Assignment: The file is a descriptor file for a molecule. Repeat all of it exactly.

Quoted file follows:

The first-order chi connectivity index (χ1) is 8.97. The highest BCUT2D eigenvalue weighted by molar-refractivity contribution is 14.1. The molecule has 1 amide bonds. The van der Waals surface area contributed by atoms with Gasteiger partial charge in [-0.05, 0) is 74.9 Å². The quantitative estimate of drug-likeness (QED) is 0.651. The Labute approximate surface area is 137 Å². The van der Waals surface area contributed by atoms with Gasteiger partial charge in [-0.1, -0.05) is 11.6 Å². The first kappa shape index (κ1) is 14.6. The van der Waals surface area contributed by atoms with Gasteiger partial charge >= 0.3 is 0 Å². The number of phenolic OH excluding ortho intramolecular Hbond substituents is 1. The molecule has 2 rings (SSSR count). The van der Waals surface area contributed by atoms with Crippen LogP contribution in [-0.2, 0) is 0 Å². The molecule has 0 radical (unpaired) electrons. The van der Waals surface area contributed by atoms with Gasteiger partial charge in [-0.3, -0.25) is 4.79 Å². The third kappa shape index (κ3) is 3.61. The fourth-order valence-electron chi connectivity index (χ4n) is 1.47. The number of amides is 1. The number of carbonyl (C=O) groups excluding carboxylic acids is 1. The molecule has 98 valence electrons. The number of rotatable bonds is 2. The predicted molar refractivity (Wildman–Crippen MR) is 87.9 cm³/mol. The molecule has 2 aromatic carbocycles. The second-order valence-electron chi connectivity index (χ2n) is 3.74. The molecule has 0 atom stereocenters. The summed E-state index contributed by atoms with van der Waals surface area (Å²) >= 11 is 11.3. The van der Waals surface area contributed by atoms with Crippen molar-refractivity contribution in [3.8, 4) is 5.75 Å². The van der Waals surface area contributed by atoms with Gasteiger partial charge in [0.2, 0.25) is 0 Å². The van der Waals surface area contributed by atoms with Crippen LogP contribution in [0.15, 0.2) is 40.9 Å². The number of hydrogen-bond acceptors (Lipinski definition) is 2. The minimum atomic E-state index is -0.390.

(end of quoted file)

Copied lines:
The first-order chi connectivity index (χ1) is 8.97. The highest BCUT2D eigenvalue weighted by molar-refractivity contribution is 14.1. The molecule has 1 amide bonds. The van der Waals surface area contributed by atoms with Gasteiger partial charge in [-0.05, 0) is 74.9 Å². The quantitative estimate of drug-likeness (QED) is 0.651. The Labute approximate surface area is 137 Å². The van der Waals surface area contributed by atoms with Gasteiger partial charge in [-0.1, -0.05) is 11.6 Å². The first kappa shape index (κ1) is 14.6. The van der Waals surface area contributed by atoms with Gasteiger partial charge >= 0.3 is 0 Å². The number of phenolic OH excluding ortho intramolecular Hbond substituents is 1. The molecule has 2 rings (SSSR count). The van der Waals surface area contributed by atoms with Crippen LogP contribution in [-0.2, 0) is 0 Å². The molecule has 0 radical (unpaired) electrons. The van der Waals surface area contributed by atoms with Gasteiger partial charge in [-0.3, -0.25) is 4.79 Å². The third kappa shape index (κ3) is 3.61. The fourth-order valence-electron chi connectivity index (χ4n) is 1.47. The number of amides is 1. The number of carbonyl (C=O) groups excluding carboxylic acids is 1. The molecule has 98 valence electrons. The number of rotatable bonds is 2. The predicted molar refractivity (Wildman–Crippen MR) is 87.9 cm³/mol. The molecule has 2 aromatic carbocycles. The second-order valence-electron chi connectivity index (χ2n) is 3.74. The molecule has 0 atom stereocenters. The summed E-state index contributed by atoms with van der Waals surface area (Å²) >= 11 is 11.3. The van der Waals surface area contributed by atoms with Crippen molar-refractivity contribution in [3.8, 4) is 5.75 Å². The van der Waals surface area contributed by atoms with Gasteiger partial charge in [0.2, 0.25) is 0 Å². The van der Waals surface area contributed by atoms with Crippen LogP contribution in [0.15, 0.2) is 40.9 Å². The number of hydrogen-bond acceptors (Lipinski definition) is 2. The minimum atomic E-state index is -0.390.